Credit: Zhen Ma, University of California, Berkeley

The adult human heart is about the size of a large fist, divided into four chambers that beat in precise harmony about 100,000 times a day to circulate blood throughout the body. That’s a very dynamic system, and also a very challenging one to study in real-time in the lab. Understanding how the heart forms within developing human embryos is another formidable challenge. So, you can see why researchers are excited by the creation of tiny, 3D heart chambers with the ability to exist (see image above) and even beat (see video below) in a lab dish, or as scientists  say “in vitro.”

iPS heart cells videoCredit: Zhen Ma et al., Nature Communications

To achieve this feat, an NIH-funded team from University of California, Berkeley, and Gladstone Institute of Cardiovascular Disease…

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Is Europe The New Palestine?

Originally posted on Jewish Media Agency (JMA):


By David Semple

When we think of Palestine, what is the first image that comes to our mind? An Arab in army dungarees, wrapped in a checkered scarf? A little boy in bare feet throwing stones at old ladies? Today’s Europe, with its Arab Cafes and mass prayer demos on the streets of London? Is Europe the New Palestine?

First Greece, then Europe, then the West. Sound familiar? European, or Western, civilisation, was the merger of our Greek-Roman inheritance with Jewish ethics through the rise of Christianity. This resulted in Britain changing the modern world for the better. The 19th Century was the most peaceful century of the Modern Age and saw the climax of European world supremacy.

One hundred years ago, the Europeans embarked on a World War between the great powers to see which great colonial power was destined to inherit the Earth.

By 1918, continental Europe was utterly destroyed. The German…

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Israel learned the wrong lessons from the Shalit affair

Harold Meyerson: Germany has learned from its history, but not from all of it

Originally posted on National Post:

As the minutes tick down before Sunday’s deadline for Greece to reach an agreement with its creditors or else face bankruptcy, the Greeks and their supporters are accusing Germany, their main creditor, of hypocrisy. After all, in 1953, Germany’s creditors forgave half that nation’s debt so that the fledgling republic could recover from the war Germany had inflicted on those creditors, and thrive economically.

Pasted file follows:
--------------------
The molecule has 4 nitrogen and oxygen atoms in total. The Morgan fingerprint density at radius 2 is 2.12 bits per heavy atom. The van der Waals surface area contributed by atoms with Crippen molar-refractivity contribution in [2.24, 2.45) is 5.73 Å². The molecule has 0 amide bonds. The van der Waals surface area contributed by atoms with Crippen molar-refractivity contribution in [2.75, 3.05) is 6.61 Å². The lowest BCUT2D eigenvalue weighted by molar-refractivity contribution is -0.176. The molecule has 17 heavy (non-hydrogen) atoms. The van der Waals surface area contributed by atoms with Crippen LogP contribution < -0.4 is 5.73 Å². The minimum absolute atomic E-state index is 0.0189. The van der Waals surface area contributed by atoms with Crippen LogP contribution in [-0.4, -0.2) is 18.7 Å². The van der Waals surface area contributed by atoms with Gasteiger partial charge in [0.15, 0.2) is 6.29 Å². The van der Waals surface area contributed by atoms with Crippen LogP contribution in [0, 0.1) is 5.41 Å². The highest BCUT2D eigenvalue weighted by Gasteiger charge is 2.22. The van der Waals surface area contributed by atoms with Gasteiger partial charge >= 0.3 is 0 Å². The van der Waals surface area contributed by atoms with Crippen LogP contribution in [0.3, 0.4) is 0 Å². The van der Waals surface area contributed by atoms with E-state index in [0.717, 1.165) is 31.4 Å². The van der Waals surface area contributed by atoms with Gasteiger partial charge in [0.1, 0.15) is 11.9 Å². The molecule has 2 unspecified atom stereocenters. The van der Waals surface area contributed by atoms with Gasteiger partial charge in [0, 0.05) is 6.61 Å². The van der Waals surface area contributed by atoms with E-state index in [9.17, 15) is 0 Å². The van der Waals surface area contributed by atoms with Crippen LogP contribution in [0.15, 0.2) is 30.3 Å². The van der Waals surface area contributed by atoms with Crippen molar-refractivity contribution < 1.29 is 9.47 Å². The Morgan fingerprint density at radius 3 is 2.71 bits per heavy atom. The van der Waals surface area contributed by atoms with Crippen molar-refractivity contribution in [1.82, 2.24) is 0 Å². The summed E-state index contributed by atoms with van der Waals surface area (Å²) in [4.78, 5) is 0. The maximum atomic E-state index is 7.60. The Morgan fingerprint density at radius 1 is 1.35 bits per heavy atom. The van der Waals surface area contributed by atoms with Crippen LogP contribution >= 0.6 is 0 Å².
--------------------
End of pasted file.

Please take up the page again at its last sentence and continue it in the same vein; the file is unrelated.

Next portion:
But Germany, which now adamantly declares that adherence to the rules of debt repayment must trump all other considerations, can rightly claim that in at least one crucial instance, it was anything but a hypocrite. As the Great Depression descended on Germany in 1930, its government — a coalition of centrist parties headed by Chancellor Heinrich Brüning — insisted on balancing its budget in order to convince its creditors (the nations to whom it was paying economically ruinous reparations as compensation for World War I) that…

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BBC censors ‘Jewish’ from IS affiliate’s claim of missile attacks

Originally posted on BBC Watch:

Despite its defined purpose of building “understanding of international issues”, the BBC has to date done little to inform its audiences on the topic of the approach to Israel prevalent among the Middle East’s rising force of Islamist Jihadists. Hence, one feature of an article which appeared on the BBC News website’s Middle East page on July 4th under the headline “IS affiliate in Egypt claims rocket attack on Israel” is particularly notable.Sinai attacks

Readers were told that:

“A group affiliated with Islamic State has said it fired three rockets into Israel from Egypt’s Sinai peninsula.

The affiliate, which calls itself Sinai Province, said it had acted in retaliation for what it says is Israeli support for the Egyptian army.

Israel said two rockets landed in the south of the country, causing no casualties or material damage.”

Although the third missile was also found in Israeli territory on July…